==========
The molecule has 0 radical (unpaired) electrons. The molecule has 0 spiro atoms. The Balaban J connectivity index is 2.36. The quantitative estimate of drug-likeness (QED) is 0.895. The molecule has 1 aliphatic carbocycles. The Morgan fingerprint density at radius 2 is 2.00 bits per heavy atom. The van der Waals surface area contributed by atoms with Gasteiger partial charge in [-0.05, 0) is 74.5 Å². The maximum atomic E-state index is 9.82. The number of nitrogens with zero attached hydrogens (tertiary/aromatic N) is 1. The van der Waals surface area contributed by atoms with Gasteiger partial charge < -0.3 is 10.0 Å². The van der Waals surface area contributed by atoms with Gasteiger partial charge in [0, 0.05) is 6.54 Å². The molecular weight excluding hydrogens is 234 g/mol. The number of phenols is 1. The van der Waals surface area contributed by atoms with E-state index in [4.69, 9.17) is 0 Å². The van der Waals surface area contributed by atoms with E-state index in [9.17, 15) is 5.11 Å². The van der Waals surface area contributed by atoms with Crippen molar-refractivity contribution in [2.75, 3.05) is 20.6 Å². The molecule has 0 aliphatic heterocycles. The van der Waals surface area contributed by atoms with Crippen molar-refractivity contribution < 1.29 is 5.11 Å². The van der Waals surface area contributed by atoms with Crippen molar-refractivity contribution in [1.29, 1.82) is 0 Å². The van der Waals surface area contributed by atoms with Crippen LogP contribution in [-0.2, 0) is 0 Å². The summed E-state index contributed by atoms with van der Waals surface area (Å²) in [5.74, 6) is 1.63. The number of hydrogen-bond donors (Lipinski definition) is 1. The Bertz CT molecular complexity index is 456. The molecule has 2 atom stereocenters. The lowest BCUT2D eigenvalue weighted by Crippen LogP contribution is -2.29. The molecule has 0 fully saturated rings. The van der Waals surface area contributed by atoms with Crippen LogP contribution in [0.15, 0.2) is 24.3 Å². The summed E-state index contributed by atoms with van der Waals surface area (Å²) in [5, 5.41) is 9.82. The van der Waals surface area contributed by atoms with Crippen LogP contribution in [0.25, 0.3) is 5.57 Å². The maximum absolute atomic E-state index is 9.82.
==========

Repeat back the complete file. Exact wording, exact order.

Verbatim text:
The molecule has 0 radical (unpaired) electrons. The molecule has 0 spiro atoms. The Balaban J connectivity index is 2.36. The quantitative estimate of drug-likeness (QED) is 0.895. The molecule has 1 aliphatic carbocycles. The Morgan fingerprint density at radius 2 is 2.00 bits per heavy atom. The van der Waals surface area contributed by atoms with Gasteiger partial charge in [-0.05, 0) is 74.5 Å². The maximum atomic E-state index is 9.82. The number of nitrogens with zero attached hydrogens (tertiary/aromatic N) is 1. The van der Waals surface area contributed by atoms with Gasteiger partial charge < -0.3 is 10.0 Å². The van der Waals surface area contributed by atoms with Gasteiger partial charge in [0, 0.05) is 6.54 Å². The molecular weight excluding hydrogens is 234 g/mol. The number of phenols is 1. The van der Waals surface area contributed by atoms with E-state index in [4.69, 9.17) is 0 Å². The van der Waals surface area contributed by atoms with E-state index in [9.17, 15) is 5.11 Å². The van der Waals surface area contributed by atoms with Crippen molar-refractivity contribution in [2.75, 3.05) is 20.6 Å². The molecule has 0 aliphatic heterocycles. The van der Waals surface area contributed by atoms with Crippen molar-refractivity contribution < 1.29 is 5.11 Å². The van der Waals surface area contributed by atoms with Crippen molar-refractivity contribution in [1.29, 1.82) is 0 Å². The van der Waals surface area contributed by atoms with Crippen LogP contribution in [-0.2, 0) is 0 Å². The summed E-state index contributed by atoms with van der Waals surface area (Å²) in [5.74, 6) is 1.63. The number of hydrogen-bond donors (Lipinski definition) is 1. The Bertz CT molecular complexity index is 456. The molecule has 2 atom stereocenters. The lowest BCUT2D eigenvalue weighted by Crippen LogP contribution is -2.29. The molecule has 0 fully saturated rings. The van der Waals surface area contributed by atoms with Crippen LogP contribution in [0.15, 0.2) is 24.3 Å². The summed E-state index contributed by atoms with van der Waals surface area (Å²) in [5, 5.41) is 9.82. The van der Waals surface area contributed by atoms with Crippen LogP contribution in [0.25, 0.3) is 5.57 Å². The maximum absolute atomic E-state index is 9.82.